Camp Counselor Jobs: Duties and Requirements

Jan 16, 2020

Becoming a camp counselor requires little to no formal education. Learn about the training programs, job duties and optional certification to find out if this is the career for you.

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  • 0:00 Essential Information
  • 0:56 Requirements
  • 1:33 Training and Education
  • 2:59 Career Outlook

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Essential Information

Degree Level None; associate for those seeking long term positions with organizations
Degree Field(s) Leisure studies or parks and recreation
License/Certification Certification required for first aid or lifeguard duties
Experience Knowledge of areas taught (for example kayaking, crafts, sports, drama, etc)
Key Skills Good moral character, patience, and maturity; leadership skills; physically fit and in good health; generally at least 15 years old; enjoy working with children/youth
Job Outlook (2018-2028) 8% growth
Median Annual Salary (2018) $25,060 (for recreation workers)

Source: U.S. Bureau of Labor Statistics

Camp counselors supervise camp activities and develop recreational plans. They generally work with children in residential summer camps or day camps. Their job duties include guiding teenagers and children in camping, swimming, hiking and other outdoor pursuits. Counselors may organize camping trips, plan and schedule group activities, provide emotional support, greet new campers, and explain all the rules of the camp.

Other job responsibilities of camp counselors include the health and safety of their charges, and they lead campers in fire drills and emergency procedures. Camp counselors should be prepared to work night and weekend hours, because supervision of the campers' cabins is also needed during these times. Many camp counselor positions are only available on a seasonal or part-time basis.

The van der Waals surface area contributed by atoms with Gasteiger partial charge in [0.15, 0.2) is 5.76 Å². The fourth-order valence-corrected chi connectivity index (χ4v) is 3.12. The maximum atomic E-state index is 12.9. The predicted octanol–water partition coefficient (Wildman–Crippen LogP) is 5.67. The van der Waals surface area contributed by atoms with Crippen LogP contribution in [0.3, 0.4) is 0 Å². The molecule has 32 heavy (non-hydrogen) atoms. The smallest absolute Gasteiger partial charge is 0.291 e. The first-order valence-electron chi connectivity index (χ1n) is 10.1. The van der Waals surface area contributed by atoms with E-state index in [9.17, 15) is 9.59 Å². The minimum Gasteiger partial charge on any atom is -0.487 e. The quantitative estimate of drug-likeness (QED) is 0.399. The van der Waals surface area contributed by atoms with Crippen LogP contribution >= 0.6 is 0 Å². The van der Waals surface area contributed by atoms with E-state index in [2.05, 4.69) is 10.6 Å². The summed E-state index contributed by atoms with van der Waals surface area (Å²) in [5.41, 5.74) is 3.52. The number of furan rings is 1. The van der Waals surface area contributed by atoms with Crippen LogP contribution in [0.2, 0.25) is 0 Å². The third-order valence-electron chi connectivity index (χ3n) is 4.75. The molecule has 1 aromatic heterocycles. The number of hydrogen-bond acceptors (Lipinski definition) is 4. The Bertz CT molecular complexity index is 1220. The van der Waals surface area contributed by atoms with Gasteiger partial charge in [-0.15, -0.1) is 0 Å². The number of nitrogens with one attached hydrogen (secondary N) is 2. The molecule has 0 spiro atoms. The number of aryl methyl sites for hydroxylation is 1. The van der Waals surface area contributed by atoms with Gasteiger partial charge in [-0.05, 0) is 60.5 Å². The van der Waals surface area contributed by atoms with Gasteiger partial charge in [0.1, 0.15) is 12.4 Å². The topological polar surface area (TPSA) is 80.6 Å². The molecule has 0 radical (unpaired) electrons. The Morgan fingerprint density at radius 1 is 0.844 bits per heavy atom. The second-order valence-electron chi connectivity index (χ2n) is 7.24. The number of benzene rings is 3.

Many camp counselors are young people themselves, and therefore college degrees aren't required for all positions. Teenage camp counselors do need to have good moral character, patience and a high level of maturity. Camp counselors should possess leadership skills as well. Age requirements for camp counselors vary, but most counselors should be at least 15-18 years of age. They should have some expertise and experience in the activities they'll instruct, such as kayaking, drama, music or tennis. Counselors should be physically fit and in good general health.

Training and Education

There are counselor training programs that combine training with on-the-job experience. These programs allow prospective camp counselors to learn to work with and lead children, plan events, and learn about child development. Training programs can last up to two weeks.

If a counselor wants to go on to work for a large organization, or if he or she wishes to become a camp counselor on a full-time basis, then at least an associate's degree is needed. Students might major in leisure studies or parks and recreation, and they may specialize in areas such as athletics or art.

Sometimes it's necessary to become certified, especially for those who plan to work as lifeguards and teach water-related activities. Lifeguard certification requirements vary by state, or even by county or city, so applicants should ensure that they meet the specifications of the area in which their camp is located.

Those seeking long-term careers in this field may want to advance into supervisory and administrative jobs. Such positions will require at least a bachelor's degree, and higher-level jobs are more accessible if one holds a master's degree in a subject like parks and recreation. Similar degree programs include sport and tourism, camp administration, and outdoor education. Students can also enroll in a recreation management course and take classes in leisure and recreation or program planning.

Career Outlook

The U.S. Bureau of Labor Statistics reported that recreation workers, which included camp counselors, made a median yearly salary of $25,060 in May 2018. Recreation work jobs were predicted to increase 8% from 2018-2028, which was above average growth.

In summary, camp counselors typically learn about their positions through training and on-the-job experience. Those seeking to work for larger organizations or in long-term careers in the field might need a formal degree.

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